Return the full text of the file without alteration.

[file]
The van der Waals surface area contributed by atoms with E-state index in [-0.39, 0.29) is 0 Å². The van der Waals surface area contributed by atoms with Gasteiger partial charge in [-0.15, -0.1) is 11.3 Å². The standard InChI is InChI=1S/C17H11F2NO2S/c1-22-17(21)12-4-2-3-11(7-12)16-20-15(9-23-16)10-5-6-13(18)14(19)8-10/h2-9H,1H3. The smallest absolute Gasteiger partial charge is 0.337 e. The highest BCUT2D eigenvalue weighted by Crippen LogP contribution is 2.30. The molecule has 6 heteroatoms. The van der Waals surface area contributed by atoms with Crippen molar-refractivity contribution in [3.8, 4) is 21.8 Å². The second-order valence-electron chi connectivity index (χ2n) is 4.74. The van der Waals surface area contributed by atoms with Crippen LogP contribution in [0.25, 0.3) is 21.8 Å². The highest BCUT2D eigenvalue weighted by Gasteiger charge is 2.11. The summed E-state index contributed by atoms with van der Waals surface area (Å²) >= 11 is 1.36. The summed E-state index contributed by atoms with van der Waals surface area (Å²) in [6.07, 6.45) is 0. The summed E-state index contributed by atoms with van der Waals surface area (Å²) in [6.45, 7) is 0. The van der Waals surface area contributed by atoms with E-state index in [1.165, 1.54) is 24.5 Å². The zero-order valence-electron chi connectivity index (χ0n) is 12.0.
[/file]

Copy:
The van der Waals surface area contributed by atoms with E-state index in [-0.39, 0.29) is 0 Å². The van der Waals surface area contributed by atoms with Gasteiger partial charge in [-0.15, -0.1) is 11.3 Å². The standard InChI is InChI=1S/C17H11F2NO2S/c1-22-17(21)12-4-2-3-11(7-12)16-20-15(9-23-16)10-5-6-13(18)14(19)8-10/h2-9H,1H3. The smallest absolute Gasteiger partial charge is 0.337 e. The highest BCUT2D eigenvalue weighted by Crippen LogP contribution is 2.30. The molecule has 6 heteroatoms. The van der Waals surface area contributed by atoms with Crippen molar-refractivity contribution in [3.8, 4) is 21.8 Å². The second-order valence-electron chi connectivity index (χ2n) is 4.74. The van der Waals surface area contributed by atoms with Crippen LogP contribution in [0.25, 0.3) is 21.8 Å². The highest BCUT2D eigenvalue weighted by Gasteiger charge is 2.11. The summed E-state index contributed by atoms with van der Waals surface area (Å²) >= 11 is 1.36. The summed E-state index contributed by atoms with van der Waals surface area (Å²) in [6.07, 6.45) is 0. The summed E-state index contributed by atoms with van der Waals surface area (Å²) in [6.45, 7) is 0. The van der Waals surface area contributed by atoms with E-state index in [1.165, 1.54) is 24.5 Å². The zero-order valence-electron chi connectivity index (χ0n) is 12.0.